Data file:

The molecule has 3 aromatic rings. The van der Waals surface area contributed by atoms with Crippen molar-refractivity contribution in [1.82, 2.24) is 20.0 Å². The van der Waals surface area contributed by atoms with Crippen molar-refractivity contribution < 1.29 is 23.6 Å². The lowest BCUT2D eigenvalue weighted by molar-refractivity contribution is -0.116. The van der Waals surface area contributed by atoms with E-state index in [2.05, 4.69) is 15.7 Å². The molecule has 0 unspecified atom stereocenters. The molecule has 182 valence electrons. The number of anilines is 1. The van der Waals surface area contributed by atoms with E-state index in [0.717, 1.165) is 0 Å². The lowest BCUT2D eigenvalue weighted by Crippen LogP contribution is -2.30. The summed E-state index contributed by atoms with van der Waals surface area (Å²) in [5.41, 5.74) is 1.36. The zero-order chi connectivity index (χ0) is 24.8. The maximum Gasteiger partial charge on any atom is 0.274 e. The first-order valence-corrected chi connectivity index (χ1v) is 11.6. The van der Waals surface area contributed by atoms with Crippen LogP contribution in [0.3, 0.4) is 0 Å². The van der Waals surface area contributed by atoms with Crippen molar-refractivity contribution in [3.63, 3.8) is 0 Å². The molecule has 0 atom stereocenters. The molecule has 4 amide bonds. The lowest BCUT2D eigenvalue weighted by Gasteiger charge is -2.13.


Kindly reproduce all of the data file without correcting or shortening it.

The molecule has 3 aromatic rings. The van der Waals surface area contributed by atoms with Crippen molar-refractivity contribution in [1.82, 2.24) is 20.0 Å². The van der Waals surface area contributed by atoms with Crippen molar-refractivity contribution < 1.29 is 23.6 Å². The lowest BCUT2D eigenvalue weighted by molar-refractivity contribution is -0.116. The van der Waals surface area contributed by atoms with E-state index in [2.05, 4.69) is 15.7 Å². The molecule has 0 unspecified atom stereocenters. The molecule has 182 valence electrons. The number of anilines is 1. The van der Waals surface area contributed by atoms with E-state index in [0.717, 1.165) is 0 Å². The lowest BCUT2D eigenvalue weighted by Crippen LogP contribution is -2.30. The summed E-state index contributed by atoms with van der Waals surface area (Å²) in [5.41, 5.74) is 1.36. The zero-order chi connectivity index (χ0) is 24.8. The maximum Gasteiger partial charge on any atom is 0.274 e. The first-order valence-corrected chi connectivity index (χ1v) is 11.6. The van der Waals surface area contributed by atoms with Crippen LogP contribution in [0.3, 0.4) is 0 Å². The van der Waals surface area contributed by atoms with Crippen molar-refractivity contribution in [3.63, 3.8) is 0 Å². The molecule has 0 atom stereocenters. The molecule has 4 amide bonds. The lowest BCUT2D eigenvalue weighted by Gasteiger charge is -2.13.